Argentina may see the light in its long and arduous battle with the so called ‘vulture’ funds, whom with the aid of New York Judge Thomas Griesa have held the South American nation hostage since it’s default in 2014 by barring the government from settling with its creditors.
Griesa decided to lift the ban on February 19 citing Argentina’s change in government as the rationale for his decision. The previous administration led by then president Cristina Fernández de Kirchner vehemently apposed cooperating with the ruling made by Griesa, and with current president Mauricio Macri’s ascent to power in December, the process of hedge fund settlements is progressing.
“President Macri’s election changed everything,” Griesa declared. “The Republic has shown a good-faith willingness to negotiate.”
Settling court claims
On February 5, Argentina proposed paying $6.5 billion in an effort to settle court claims for a balance of nearly $100 billion originating from the country’s default in 2002, the Buenos Aires Herald reported last week.
Argentine president Mauricio Macri has promised to deal with the ‘vulture’ funds as part of his campaign strategy. Documents released to the public last week showed the Argentine government accepted to pay two New York based ‘vulture’ funds a total of $1.1 billion in an effort to rectify claims over outstanding debt.
According to the court documents filed in Manhattan, Argentina promises to settle with hedge fund investor Kenneth Dart’s EM for $849.2 million if the firm signs off on the $6.5 billion Argentina is offering to pay in total.
In addition to Dart’s EM, Montreux Partners LP which was among six other major bondholders that filed the litigation against the Argentine government, will receive $298.7 million, court papers showed.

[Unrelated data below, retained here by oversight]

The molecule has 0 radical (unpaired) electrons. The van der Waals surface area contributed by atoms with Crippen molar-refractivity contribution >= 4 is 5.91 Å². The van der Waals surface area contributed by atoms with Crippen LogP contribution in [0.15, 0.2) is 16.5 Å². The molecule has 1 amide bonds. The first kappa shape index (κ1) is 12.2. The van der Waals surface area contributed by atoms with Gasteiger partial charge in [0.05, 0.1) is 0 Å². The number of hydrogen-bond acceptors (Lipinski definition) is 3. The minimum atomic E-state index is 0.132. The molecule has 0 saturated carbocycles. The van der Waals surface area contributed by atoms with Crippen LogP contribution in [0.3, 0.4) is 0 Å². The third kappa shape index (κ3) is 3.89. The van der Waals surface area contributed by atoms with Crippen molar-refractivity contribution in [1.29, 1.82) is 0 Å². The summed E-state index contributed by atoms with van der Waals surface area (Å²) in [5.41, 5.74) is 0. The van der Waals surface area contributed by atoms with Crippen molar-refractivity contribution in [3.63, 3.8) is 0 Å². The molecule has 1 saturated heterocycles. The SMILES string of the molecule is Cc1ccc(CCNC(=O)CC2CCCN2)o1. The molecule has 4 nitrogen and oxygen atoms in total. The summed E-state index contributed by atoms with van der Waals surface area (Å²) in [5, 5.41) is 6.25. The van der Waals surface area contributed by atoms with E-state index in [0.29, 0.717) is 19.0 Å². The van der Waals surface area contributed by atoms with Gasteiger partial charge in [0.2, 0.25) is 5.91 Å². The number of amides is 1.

An agreement signed by Finance Secretary Luis Caputo and Montreux’s lawyer outlines that “Upon full receipt of such funds, Montreux shall provide Argentina with a full and final release and discharge and a stipulation of dismissal with prejudice of the judgments previously entered against Argentina.”
The two funds had until the February 19 to present their case to Griesa as to why he should refrain from lifting the ban against the Argentine government, which only last week requested to continue the process of debt resolution.
“Light at the end of the tunnel.”
Despite the proposal being accepted by EM and Montreux, Elliott Management’s NML Capital, which spearheaded the ‘holdout’ action, has yet to accept Argentina’s offer.
Griesa’s ruling constitutes a major blow to the hedge-fund creditors holding out for full payment, as Argentina’s offer to pay the sum of $6.5 billion constitutes between a 27.5 percent and 30 percent discount to creditors who filed litigations for nearly $9 billion.
As reported yesterday by the Economist, “The latest ruling deprives the remaining holdouts of crucial leverage over the Argentine government and improves the chances of a swift resolution to the debt saga. “It’s the most important development in the last couple of years,” says Juan Cruz Díaz of Cefeidas, an advisory firm.
“There is now light at the end of the tunnel.”
Griesa’s ruling comes in the wake of ramped inflation which is expected to reach over 5 percent this month, as well as pressure from influential Argentine union leaders calling for an increase in wages.